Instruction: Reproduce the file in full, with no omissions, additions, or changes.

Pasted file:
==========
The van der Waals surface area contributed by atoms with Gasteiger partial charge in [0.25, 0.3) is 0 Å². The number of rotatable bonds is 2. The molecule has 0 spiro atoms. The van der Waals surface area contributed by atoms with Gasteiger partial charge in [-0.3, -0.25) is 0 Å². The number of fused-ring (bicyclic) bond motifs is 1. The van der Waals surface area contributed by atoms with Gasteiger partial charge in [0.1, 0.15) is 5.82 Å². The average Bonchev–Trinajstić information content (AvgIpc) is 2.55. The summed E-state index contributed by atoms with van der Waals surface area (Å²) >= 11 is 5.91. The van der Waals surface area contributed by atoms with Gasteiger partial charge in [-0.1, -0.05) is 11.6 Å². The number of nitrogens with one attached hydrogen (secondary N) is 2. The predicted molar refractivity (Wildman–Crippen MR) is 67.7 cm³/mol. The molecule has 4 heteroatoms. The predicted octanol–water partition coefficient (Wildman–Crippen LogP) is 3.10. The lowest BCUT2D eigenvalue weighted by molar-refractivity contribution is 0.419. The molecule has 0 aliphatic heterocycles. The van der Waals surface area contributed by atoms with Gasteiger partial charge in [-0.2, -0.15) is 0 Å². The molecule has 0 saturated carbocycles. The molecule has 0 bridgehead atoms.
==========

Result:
The van der Waals surface area contributed by atoms with Gasteiger partial charge in [0.25, 0.3) is 0 Å². The number of rotatable bonds is 2. The molecule has 0 spiro atoms. The van der Waals surface area contributed by atoms with Gasteiger partial charge in [-0.3, -0.25) is 0 Å². The number of fused-ring (bicyclic) bond motifs is 1. The van der Waals surface area contributed by atoms with Gasteiger partial charge in [0.1, 0.15) is 5.82 Å². The average Bonchev–Trinajstić information content (AvgIpc) is 2.55. The summed E-state index contributed by atoms with van der Waals surface area (Å²) >= 11 is 5.91. The van der Waals surface area contributed by atoms with Gasteiger partial charge in [-0.1, -0.05) is 11.6 Å². The number of nitrogens with one attached hydrogen (secondary N) is 2. The predicted molar refractivity (Wildman–Crippen MR) is 67.7 cm³/mol. The molecule has 4 heteroatoms. The predicted octanol–water partition coefficient (Wildman–Crippen LogP) is 3.10. The lowest BCUT2D eigenvalue weighted by molar-refractivity contribution is 0.419. The molecule has 0 aliphatic heterocycles. The van der Waals surface area contributed by atoms with Gasteiger partial charge in [-0.2, -0.15) is 0 Å². The molecule has 0 saturated carbocycles. The molecule has 0 bridgehead atoms.